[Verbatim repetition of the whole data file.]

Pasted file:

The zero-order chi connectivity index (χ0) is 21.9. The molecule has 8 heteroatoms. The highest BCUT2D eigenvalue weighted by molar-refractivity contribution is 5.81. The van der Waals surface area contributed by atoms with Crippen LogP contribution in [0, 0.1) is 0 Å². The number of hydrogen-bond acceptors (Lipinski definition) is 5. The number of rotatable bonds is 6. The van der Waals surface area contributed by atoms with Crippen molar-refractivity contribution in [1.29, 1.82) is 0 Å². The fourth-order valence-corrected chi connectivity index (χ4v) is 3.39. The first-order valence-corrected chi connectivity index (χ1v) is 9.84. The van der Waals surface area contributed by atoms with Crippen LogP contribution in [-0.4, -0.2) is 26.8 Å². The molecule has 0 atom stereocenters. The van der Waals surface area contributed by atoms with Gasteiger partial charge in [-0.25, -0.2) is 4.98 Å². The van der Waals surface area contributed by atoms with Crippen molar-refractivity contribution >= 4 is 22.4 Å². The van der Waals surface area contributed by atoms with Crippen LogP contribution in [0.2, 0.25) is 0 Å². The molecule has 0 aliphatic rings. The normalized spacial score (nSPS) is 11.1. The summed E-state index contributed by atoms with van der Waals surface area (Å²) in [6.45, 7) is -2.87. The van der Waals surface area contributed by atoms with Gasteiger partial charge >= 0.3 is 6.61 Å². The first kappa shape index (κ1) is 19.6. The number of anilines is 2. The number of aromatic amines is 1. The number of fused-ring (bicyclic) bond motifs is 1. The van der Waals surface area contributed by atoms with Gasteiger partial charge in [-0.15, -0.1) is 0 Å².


The zero-order chi connectivity index (χ0) is 21.9. The molecule has 8 heteroatoms. The highest BCUT2D eigenvalue weighted by molar-refractivity contribution is 5.81. The van der Waals surface area contributed by atoms with Crippen LogP contribution in [0, 0.1) is 0 Å². The number of hydrogen-bond acceptors (Lipinski definition) is 5. The number of rotatable bonds is 6. The van der Waals surface area contributed by atoms with Crippen molar-refractivity contribution in [1.29, 1.82) is 0 Å². The fourth-order valence-corrected chi connectivity index (χ4v) is 3.39. The first-order valence-corrected chi connectivity index (χ1v) is 9.84. The van der Waals surface area contributed by atoms with Crippen LogP contribution in [-0.4, -0.2) is 26.8 Å². The molecule has 0 atom stereocenters. The van der Waals surface area contributed by atoms with Gasteiger partial charge in [-0.25, -0.2) is 4.98 Å². The van der Waals surface area contributed by atoms with Crippen molar-refractivity contribution >= 4 is 22.4 Å². The van der Waals surface area contributed by atoms with Crippen LogP contribution in [0.2, 0.25) is 0 Å². The molecule has 0 aliphatic rings. The normalized spacial score (nSPS) is 11.1. The summed E-state index contributed by atoms with van der Waals surface area (Å²) in [6.45, 7) is -2.87. The van der Waals surface area contributed by atoms with Gasteiger partial charge >= 0.3 is 6.61 Å². The first kappa shape index (κ1) is 19.6. The number of anilines is 2. The number of aromatic amines is 1. The number of fused-ring (bicyclic) bond motifs is 1. The van der Waals surface area contributed by atoms with Gasteiger partial charge in [-0.15, -0.1) is 0 Å².